Title: A Court of Silver Flames | Author: Sarah J. Maas | Genre: Fantasy
“The road isn’t easy. It is long, and hard, and often traveled utterly blind. But you keep going.” He nodded to the mountains, the lake. “Because you know the destination will be worthwhile.”– Sarah J. Maas, A Court of Silver Flames
* Spoiler Alert * I don’t get into any specifics about the plot or characters. Still, I will be mentioning certain aspects of the book that you wouldn’t know about by simply reading the blurb. If you haven’t already read the ACOTAR series, first, read them now; you won’t regret it and, second, I don’t suggest reading this review. So, if you don’t want any spoilers at all, turn back now!
I almost feel unworthy of reviewing any book from the beloved ACOTAR series. Especially this jaw-dropping, heart-wrenching, and just overall brilliant book. Not to mention, I’m sure everyone has read at least a million of these reviews by now, but that’s okay; everyone has a unique take, so here is mine.
I usually wait until the end to give my star rating, but I will say, right off the bat, that this book got five massive and brilliant stars from me. I adore this book. Like anything else in this world, it has its faults, but this book has quickly risen to the top to stand alongside A Court of Mist and Fury as one of my favorites.
Honestly, I did not have high hopes for this book. I enjoyed the three books and novella that came before this one. But I wasn’t looking forward to hearing a story all about miserable and foul Nesta Archeron.
I know I’m not alone in saying that I hated Nesta when I started this book. And for a good reason, she was nasty, unpleasant, and took no responsibility for her actions (or inactions). I wanted to throw this book into a snowbank for the first few chapters. I couldn’t stand Nesta’s lousy attitude and felt incredibly defensive when she continued to blame Feyre and the entire Inner Circle for her problems. But, as expected – or at least as desired – Nesta’s character began to change and develop.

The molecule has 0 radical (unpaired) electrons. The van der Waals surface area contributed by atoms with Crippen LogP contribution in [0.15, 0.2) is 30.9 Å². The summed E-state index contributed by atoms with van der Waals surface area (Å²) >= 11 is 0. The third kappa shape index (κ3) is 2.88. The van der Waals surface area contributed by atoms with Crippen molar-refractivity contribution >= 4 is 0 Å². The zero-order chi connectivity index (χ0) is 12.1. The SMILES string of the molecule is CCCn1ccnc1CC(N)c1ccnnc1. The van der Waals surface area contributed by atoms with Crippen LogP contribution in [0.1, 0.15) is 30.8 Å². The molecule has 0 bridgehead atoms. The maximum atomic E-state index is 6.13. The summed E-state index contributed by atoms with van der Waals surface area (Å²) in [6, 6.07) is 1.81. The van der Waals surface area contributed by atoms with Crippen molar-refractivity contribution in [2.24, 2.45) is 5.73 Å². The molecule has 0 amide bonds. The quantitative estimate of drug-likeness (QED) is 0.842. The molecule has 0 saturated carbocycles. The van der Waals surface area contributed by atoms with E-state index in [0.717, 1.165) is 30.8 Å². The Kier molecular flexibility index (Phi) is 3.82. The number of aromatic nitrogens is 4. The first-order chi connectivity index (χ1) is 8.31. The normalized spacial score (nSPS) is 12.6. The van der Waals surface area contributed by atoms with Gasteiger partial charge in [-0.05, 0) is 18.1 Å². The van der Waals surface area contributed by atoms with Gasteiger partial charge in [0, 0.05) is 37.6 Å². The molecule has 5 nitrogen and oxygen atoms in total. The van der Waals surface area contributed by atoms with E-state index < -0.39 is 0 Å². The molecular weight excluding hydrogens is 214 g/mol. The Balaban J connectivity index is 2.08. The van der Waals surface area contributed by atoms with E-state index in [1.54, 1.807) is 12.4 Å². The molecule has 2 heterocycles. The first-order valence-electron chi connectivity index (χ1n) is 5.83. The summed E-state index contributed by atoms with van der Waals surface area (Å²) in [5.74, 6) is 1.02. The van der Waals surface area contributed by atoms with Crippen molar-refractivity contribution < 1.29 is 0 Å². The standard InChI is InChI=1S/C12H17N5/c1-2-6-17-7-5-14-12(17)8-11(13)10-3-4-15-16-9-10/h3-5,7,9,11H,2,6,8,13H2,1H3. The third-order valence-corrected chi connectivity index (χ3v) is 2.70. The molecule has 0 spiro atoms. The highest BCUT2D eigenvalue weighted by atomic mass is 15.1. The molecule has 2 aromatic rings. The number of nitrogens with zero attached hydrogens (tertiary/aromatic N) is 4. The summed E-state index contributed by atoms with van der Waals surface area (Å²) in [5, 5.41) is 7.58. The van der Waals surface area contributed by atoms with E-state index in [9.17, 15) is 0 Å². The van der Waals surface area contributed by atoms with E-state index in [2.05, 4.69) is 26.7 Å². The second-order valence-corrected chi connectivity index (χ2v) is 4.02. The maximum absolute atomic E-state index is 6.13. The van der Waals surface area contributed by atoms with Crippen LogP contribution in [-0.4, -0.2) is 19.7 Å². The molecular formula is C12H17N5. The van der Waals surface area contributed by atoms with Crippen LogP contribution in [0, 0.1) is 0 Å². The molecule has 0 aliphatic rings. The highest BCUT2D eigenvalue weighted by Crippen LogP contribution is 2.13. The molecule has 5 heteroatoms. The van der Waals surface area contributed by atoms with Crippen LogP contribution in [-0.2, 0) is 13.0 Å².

| Character Development |
Nesta’s growth and character development were portrayed in the most realistic lens I’ve seen in a book like this one. Not only that, but the mental health representation is some of the best I’ve ever seen, period. Nesta’s journey to find herself again, or possibly for the first time, was a bumpy ride. Her healing was not linear – as I find, it is often portrayed to be in books. Typically, when you are healing, you don’t just steadily improve until you are “fixed.” Rather, you improve and then regress and then learn from that and continue to move forward, slowly but surely. And that’s precisely what Nesta’s healing journey looked like. She would have epiphanies and then turn around and act out just as she would have a few chapters earlier. This story explored how unhealthy coping mechanisms and self-sabotage can become someone’s only defense when they are suffering. It teaches us that we need to stop judging people so harshly by our first impressions of them – that they are likely going through something we will never know about. It was a slow-going process for Nesta, but it often is for most people dealing with mental health challenges, and I just loved that realistic portrayal.
As I witnessed Nesta’s story and learned more about why she acts the way she does, my opinion towards her softened. I even realized that, maybe, I disliked Nesta so much because I saw a lot of myself in her. I’ve been researching and practicing a lot of shadow work as of late. Now, this is a book review, so I won’t get into what shadow work is. Still, I bring this up because I realized that Nesta is almost a perfect representation of my shadow self (i.e., the part of ourselves we try to repress because they make us feel sad or wounded). Believe it or not, this smutty fantasy novel opened my eyes to a whole side of myself that I need to confront. Because of that, this book impacted me in ways others have not.